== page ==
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  1. #1
    Bicylisk
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    Scholarly literature on bike safety?

    I'm in the process of writing an academic paper, and I would love to include some 'official' information on the safety of bicycle riding within the city. Being that this is an academic paper, I need to use peer reviewed sources, can anyone make a suggestion on authors to look at, or peer reviewed journals that might deal with this sort of subject? Thanks in advance.
    Last edited by skuz; 10-27-09 at 12:01 PM.

  2. #2
    Senior Member hotbike's Avatar
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    try a Google search for Bicycle accident statistics
    http://www.flickr.com/photos/11629987@N02/sets/72157639939606343/

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    Senior Member Kurt Erlenbach's Avatar
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    Bicycling and the Law is well annotated. I suspect that it references many such studies.

    Of course, you could always cite Bike Forums. It's always scholarly, and anything you write gets review by your peers - i.e., people who are just as uninformed as the poster.

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    What school will accept a thesis on "Bike Safety"? Or is this a junior high thing?

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    Cycle Year Round CB HI's Avatar
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    Quote Originally Posted by Old Town View Post
    What school will accept a thesis on "Bike Safety"? Or is this a junior high thing?
    And your thesis subject was?

  6. #6
    Bicylisk
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    Quote Originally Posted by Old Town View Post
    What school will accept a thesis on "Bike Safety"? Or is this a junior high thing?
    This is far from a thesis dissertation on bicycle safety, thanks for the concern!

    I'm writing a medium-length paper on urban infrastructure and city planning, and want to include some information on planning for bicycles. This includes what inherant risks there are with current city infrastructure and planning practices, how the current system favours motorists over cyclists, how it is being remedied on a structural level (the New York style buffered bike lanes, for example) or a personal level, through vehicular cycling, how bicycle riders view and use space to enhance their safety (pedestrian left turns, for example), and so on.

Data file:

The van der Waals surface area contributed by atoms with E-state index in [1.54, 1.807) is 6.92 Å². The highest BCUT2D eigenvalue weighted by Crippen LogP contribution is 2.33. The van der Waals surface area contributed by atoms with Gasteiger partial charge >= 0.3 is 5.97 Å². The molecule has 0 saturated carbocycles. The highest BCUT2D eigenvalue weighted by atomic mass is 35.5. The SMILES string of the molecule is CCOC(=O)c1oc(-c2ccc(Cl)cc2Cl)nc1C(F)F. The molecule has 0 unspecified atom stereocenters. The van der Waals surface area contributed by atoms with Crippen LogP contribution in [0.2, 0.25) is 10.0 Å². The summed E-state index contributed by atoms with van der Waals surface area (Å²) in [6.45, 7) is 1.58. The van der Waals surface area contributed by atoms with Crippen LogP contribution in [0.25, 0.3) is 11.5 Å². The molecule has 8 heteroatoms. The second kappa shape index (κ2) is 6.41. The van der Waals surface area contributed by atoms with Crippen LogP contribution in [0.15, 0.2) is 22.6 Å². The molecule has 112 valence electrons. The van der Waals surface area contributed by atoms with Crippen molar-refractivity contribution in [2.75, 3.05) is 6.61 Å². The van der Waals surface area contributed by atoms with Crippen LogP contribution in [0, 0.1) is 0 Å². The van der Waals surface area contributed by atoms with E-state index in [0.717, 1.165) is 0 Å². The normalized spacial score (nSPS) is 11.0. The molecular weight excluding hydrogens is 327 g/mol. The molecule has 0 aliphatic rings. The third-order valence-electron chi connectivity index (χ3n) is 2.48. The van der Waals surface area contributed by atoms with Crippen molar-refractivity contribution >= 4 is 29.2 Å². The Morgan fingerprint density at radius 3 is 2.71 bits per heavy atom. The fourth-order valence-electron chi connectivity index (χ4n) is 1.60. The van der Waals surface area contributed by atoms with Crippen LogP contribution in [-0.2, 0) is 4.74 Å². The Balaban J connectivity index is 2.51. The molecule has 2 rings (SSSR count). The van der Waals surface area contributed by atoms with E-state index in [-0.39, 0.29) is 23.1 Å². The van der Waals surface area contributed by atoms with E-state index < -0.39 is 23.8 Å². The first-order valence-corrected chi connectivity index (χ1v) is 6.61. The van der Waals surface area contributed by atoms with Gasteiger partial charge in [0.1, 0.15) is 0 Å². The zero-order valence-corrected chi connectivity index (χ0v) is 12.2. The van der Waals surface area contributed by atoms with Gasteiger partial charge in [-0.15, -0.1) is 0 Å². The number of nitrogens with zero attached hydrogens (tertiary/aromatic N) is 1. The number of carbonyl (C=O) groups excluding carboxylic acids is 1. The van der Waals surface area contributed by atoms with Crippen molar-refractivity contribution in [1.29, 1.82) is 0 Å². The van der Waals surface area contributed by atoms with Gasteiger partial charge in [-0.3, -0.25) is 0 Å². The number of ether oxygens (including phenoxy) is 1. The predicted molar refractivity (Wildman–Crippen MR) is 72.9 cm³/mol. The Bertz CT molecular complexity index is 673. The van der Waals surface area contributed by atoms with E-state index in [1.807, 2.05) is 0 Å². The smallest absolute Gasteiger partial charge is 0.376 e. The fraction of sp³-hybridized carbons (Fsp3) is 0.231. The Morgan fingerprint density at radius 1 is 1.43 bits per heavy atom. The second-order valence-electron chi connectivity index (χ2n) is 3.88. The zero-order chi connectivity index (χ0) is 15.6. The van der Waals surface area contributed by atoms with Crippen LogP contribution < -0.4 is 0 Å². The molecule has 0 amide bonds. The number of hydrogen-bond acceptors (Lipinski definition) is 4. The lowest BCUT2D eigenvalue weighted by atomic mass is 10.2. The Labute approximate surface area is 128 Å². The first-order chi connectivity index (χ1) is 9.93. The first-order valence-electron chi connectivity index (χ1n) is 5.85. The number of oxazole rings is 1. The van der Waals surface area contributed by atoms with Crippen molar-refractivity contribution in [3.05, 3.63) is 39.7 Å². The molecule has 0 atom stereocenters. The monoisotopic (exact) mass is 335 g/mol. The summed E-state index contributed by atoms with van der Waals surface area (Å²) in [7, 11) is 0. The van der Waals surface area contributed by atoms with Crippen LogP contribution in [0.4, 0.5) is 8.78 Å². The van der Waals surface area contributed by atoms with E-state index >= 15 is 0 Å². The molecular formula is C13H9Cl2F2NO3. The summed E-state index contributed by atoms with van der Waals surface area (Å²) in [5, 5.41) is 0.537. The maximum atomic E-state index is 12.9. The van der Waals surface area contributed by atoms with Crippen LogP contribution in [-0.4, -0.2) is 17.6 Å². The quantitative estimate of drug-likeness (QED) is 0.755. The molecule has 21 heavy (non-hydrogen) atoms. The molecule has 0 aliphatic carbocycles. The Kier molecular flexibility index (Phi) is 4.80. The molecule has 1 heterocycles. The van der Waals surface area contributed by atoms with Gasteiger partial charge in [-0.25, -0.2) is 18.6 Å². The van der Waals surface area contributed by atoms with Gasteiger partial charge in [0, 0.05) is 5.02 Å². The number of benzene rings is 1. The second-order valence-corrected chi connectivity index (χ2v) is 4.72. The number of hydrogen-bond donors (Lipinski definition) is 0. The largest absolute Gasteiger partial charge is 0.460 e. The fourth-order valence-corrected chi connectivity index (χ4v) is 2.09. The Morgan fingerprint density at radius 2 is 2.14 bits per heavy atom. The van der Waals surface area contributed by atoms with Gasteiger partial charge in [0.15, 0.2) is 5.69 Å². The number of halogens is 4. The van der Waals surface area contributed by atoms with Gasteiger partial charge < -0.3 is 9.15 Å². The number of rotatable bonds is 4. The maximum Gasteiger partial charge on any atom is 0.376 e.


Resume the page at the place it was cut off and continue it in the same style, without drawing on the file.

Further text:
Is the situation simply as Old Town implied, that anyone would be laughed out of a school or academic journal for attempting to publish something like this, and that is why I am having difficulty finding authors? Surely there are Jane Jacobs or William Whytes of the cycling world, I just seem to be having great difficulty in finding them, and simply came seeking advice.

  7. #7
    JRA
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    Quote Originally Posted by skuz View Post
    This is far from a thesis dissertation on bicycle safety, thanks for the concern!

    I'm writing a medium-length paper on urban infrastructure and city planning, and want to include some information on planning for bicycles. This includes what inherant risks there are with current city infrastructure and planning practices, how the current system favours motorists over cyclists, how it is being remedied on a structural level (the New York style buffered bike lanes, for example) or a personal level, through vehicular cycling, how bicycle riders view and use space to enhance their safety (pedestrian left turns, for example), and so on.

    Is the situation simply as Old Town implied, that anyone would be laughed out of a school or academic journal for attempting to publish something like this, and that is why I am having difficulty finding authors? Surely there are Jane Jacobs or William Whytes of the cycling world, I just seem to be having great difficulty in finding them, and simply came seeking advice.
    Robert Hurst has a pretty good list of papers, etc., on a page appropriately titled 'lies.'

    http://www.industrializedcyclist.com/lies.html

    You might find something scholarly somewhere in there.
    "It may even be that motoring is more healthful than not motoring; death rates were certainly higher in the pre-motoring age."- John Forester
    "Laws cannot be properly understood as if written in plain English..."- Forester defending obfuscation.
    "Motorist propaganda, continued for sixty years, is what has put cyclists on sidewalks." - Forester, sociologist in his own mind
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  8. #8
    Been Around Awhile I-Like-To-Bike's Avatar